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Three Retirement Resolutions For 2017

Brice Carter, CFP®, ChFC®, CIMA® 

Although traditional New Year’s resolutions such as eating healthier and making it to the gym more often are likely to remain the most common year-end goals, the aging American population is increasingly resolving to focus on their financial and retirement goals.

As with any goal, you increase the odds of achieving your goal by ensuring that it is focused, attainable, and most importantly, written down. By writing down your goals, you solidify your commitment and create an avenue from which to hold yourself accountable. With resolutions that affect your retirement outlook, the goal should be to complete steps that ultimately will have a long-lasting impact, even though it may take years to reap the benefits.

Here are three retirement resolution steps that can have a profound impact on your financial future. 

1. Know What You Own

Do you remember why you have that old annuity, life insurance policy or mutual fund account? Do you know what your asset allocation is?

Begin 2017 by taking an inventory of your assets. This will help you determine your asset allocation. Your asset allocation is the composition of stocks, bonds and other assets in a portfolio and is vitally important in determining the level of diversification and, therefore, the risk you are taking. 

It’s important not just to know what funds you own but what those funds are made up of.  The notion that owning several funds ensures diversification is a common misconception. If your funds all invest in the same thing (e.g., large-cap U.S. stocks), you may inadvertently be exposing yourself to additional risk. To determine what the underlying holdings are in your mutual fund, IRA and 401(k) accounts you may need to enlist the help of a professional financial advisor, such as a certified financial planner. They should be able to show you where your funds overlap, what the risk of your allocation is, and recommend an appropriate allocation.

Asset allocation is perhaps the most important component in a portfolio's long-term health. Ensuring that your allocation aligns with your risk profile and goals is critical to long-term success.

2. Consolidate And Understand

If you have ever cleaned out your garage or basement, you know that we tend to accumulate “stuff.” Often this stuff had a purpose that may no longer exist, or we may not recall what its purpose was. Our balance sheet can sometimes accumulate stuff as well. Each time we switch jobs, we may open a new 401(k), or, when our friend from church becomes a broker, we may buy a new mutual fund. Over time, this “stuff” builds up and can become difficult to track and manage. That is why each line item on your balance sheet should have a clear and focused purpose behind it.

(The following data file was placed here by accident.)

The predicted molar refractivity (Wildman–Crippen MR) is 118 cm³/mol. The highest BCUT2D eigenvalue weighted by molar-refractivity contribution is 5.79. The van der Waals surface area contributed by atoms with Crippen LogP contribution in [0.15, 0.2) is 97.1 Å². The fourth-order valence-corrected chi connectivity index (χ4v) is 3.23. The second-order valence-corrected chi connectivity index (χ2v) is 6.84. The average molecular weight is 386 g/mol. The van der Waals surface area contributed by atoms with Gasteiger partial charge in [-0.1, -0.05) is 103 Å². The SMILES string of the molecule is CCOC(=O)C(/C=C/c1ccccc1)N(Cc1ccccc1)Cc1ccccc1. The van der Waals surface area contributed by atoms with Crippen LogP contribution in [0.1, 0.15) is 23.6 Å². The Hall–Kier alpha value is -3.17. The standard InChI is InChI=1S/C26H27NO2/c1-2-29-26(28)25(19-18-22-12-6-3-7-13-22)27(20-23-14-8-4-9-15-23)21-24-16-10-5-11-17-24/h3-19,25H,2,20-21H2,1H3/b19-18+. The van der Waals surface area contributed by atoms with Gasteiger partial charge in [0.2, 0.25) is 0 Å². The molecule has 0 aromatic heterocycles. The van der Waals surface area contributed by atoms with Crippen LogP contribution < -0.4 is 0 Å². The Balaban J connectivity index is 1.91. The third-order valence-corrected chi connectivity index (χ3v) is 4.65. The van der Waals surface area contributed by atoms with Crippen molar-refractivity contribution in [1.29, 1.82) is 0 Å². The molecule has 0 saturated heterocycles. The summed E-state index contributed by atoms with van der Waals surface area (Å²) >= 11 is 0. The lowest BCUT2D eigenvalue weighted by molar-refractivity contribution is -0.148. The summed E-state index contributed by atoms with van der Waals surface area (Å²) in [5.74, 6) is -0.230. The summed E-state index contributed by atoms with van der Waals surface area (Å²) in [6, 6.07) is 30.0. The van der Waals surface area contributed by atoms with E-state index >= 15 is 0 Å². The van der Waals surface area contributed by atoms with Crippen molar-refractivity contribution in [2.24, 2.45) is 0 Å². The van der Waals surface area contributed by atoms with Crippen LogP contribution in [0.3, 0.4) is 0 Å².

In 2017, set a goal of cleaning out your balance sheet. Having done the work of understanding your proper asset allocation, begin to consolidate accounts that can be consolidated, such as IRAs and 401(k)s. Of course, make sure that when you consolidate you maintain a proper asset allocation and assess any tax consequences of making changes to an account. This will make monitoring, managing and understanding your portfolio easier.

3. Finally Get That Estate Plan Finished

Although not retirement related, the need to complete an estate plan becomes more important the closer retirement gets. You have talked about it for years, but it never seems to get done. It can be tough to face the question of our own mortality, but for the sake of your family, proper estate planning is a must. Though estate planning is vital to ensuring the proper disposition of your assets at your death, it is also important in making sure your health care wishes are fulfilled.

In addition to drafting wills and trusts for the transfer of assets, estate planning practitioners often recommend financial and health care power of attorney documents. These documents appoint individuals you choose to oversee your health and financial decisions should you become incapacitated.

As with any New Year’s resolution, it is easier said than done. By breaking down your resolution into small manageable steps and holding yourself accountable, you ultimately increase your chances of accomplishing your goal. Your ultimate goal may be retirement, and these retirement resolutions lay the foundation for a retirement plan by organizing your finances and putting you into a position to develop a comprehensive financial plan.

The commentary in this article reflects the personal opinions, viewpoints and analyses of Brice Carter, and should not be regarded as a description of advisory services provided by Financial Strategies Group, INC or performance returns of any Financial Strategies Group, INC Investments client. The views reflected in the commentary are subject to change at any time without notice. Nothing in this article constitutes investment advice, performance data or any recommendation that any particular security, portfolio of securities, transaction or investment strategy is suitable for any specific person. Financial Strategies Group, INC manages its clients’ accounts using a variety of investment techniques and strategies, which are not necessarily discussed in the commentary. Investments in securities involve the risk of loss. Past performance is no guarantee of future results.


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